It is often controversial when forensic anthropologists and pathologists study the remains of famous individuals. But important discoveries have been made by studying the bodies of the Romanovs, the family of Tsar Nicholas II in Russia; Dr. Josef Mengele, the infamous Nazi, in Brazil; President Zachary Taylor; Francisco Pizarro, the Spanish conquistador, in Peru; gunfighters Jesse James and William Preston Longley; and the Civil Rights leader Medgar Evers, who was murdered in Mississippi in 1963.

Our ancestors were forced to cope with death much more frequently than we, the result of high mortality rates in infancy and of diseases that have been largely overcome today through advances in medical science. Until recent times, family members were expected to wash and prepare the bodies of their loved ones prior to burial; and the use of funeral homes—which effectively distance the living from the dead—is a very recent phenomenon.

Through the 19th century, human bones were frequently collected as souvenirs, and the desks of doctors typically held a skull or two. Ironically, in our own sanitized culture we are still so fascinated by death that we now bombard ourselves with simulated, death-related images on television in shows such as CSI, Six Feet Under, Bones, New Detectives, and Forensic Files. We avoid the reality of death even as we seek it out in fantasy form.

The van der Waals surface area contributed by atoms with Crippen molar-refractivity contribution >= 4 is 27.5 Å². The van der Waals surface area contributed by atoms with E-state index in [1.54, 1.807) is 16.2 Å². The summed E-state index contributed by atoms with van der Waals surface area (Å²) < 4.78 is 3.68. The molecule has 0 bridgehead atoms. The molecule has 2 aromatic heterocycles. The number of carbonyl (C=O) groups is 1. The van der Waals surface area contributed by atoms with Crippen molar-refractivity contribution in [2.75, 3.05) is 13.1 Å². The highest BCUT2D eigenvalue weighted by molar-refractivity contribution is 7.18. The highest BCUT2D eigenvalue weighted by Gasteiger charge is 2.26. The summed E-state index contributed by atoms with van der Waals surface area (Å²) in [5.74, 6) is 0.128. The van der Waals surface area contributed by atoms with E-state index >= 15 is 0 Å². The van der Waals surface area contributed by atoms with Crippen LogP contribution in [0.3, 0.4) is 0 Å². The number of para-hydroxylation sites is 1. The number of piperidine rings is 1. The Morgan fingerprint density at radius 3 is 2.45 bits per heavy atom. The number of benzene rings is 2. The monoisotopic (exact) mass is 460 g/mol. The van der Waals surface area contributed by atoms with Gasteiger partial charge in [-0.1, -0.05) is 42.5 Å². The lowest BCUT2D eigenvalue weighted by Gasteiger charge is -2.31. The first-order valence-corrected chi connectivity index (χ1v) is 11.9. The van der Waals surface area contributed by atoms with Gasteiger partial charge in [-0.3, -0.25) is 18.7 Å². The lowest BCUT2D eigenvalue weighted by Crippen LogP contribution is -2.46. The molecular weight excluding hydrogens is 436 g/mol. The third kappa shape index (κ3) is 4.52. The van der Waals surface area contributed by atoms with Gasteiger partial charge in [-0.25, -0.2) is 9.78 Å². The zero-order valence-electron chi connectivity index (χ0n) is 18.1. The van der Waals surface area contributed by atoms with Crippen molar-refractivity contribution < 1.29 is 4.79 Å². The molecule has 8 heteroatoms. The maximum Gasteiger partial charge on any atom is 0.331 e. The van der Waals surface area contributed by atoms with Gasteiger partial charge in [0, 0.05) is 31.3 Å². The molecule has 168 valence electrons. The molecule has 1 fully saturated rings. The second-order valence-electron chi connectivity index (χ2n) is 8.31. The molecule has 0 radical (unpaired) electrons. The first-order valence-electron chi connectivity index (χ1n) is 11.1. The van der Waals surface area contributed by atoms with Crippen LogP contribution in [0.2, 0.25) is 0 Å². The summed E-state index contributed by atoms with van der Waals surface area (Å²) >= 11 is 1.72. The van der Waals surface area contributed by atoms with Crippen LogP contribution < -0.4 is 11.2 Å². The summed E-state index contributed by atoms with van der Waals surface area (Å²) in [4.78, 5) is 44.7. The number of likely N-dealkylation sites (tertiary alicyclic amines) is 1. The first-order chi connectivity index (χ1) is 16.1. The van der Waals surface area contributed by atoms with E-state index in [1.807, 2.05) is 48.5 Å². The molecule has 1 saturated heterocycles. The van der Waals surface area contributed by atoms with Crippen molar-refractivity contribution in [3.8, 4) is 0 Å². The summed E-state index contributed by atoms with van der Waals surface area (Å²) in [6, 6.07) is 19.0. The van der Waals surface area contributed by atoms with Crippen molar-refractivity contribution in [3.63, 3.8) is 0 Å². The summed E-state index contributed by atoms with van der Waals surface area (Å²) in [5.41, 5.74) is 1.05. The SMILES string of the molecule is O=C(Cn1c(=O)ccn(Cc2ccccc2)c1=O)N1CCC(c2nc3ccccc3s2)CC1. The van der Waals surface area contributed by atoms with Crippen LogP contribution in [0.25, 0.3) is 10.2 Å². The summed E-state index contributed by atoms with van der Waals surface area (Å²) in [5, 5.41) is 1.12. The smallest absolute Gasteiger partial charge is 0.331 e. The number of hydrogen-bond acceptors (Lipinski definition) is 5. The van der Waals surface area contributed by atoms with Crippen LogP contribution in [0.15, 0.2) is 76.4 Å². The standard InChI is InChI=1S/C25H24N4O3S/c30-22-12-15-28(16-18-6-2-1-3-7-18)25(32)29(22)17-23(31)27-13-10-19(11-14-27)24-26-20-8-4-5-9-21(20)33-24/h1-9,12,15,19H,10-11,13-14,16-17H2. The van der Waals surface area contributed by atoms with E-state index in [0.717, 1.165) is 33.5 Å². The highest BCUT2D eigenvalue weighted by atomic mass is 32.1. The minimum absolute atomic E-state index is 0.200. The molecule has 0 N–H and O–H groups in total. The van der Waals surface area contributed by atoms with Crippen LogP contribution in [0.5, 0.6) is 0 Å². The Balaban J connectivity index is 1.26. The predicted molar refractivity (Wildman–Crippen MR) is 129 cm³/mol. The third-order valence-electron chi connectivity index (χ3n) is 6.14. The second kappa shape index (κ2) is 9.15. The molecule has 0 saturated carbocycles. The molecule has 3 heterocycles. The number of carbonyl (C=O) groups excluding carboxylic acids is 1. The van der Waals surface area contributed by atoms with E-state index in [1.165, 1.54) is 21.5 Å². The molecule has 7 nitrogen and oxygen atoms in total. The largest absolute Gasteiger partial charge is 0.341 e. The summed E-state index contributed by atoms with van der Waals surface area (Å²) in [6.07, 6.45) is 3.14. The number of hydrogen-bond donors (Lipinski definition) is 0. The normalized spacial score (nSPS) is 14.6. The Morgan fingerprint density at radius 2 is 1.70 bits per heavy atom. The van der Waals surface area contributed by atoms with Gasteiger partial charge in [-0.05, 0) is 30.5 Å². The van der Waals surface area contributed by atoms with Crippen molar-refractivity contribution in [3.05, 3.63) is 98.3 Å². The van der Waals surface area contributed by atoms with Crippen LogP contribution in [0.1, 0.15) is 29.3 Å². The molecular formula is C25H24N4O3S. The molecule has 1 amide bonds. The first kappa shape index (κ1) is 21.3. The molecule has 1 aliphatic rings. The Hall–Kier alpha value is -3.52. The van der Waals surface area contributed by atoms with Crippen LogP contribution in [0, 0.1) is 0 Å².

We are able to read, watch and gasp over a seemingly endless parade of stories about death because it is without question one of the most profound and disturbing parts of the human experience. How we respond to death is a very clear reflection of the values, beliefs, and fears of our culture.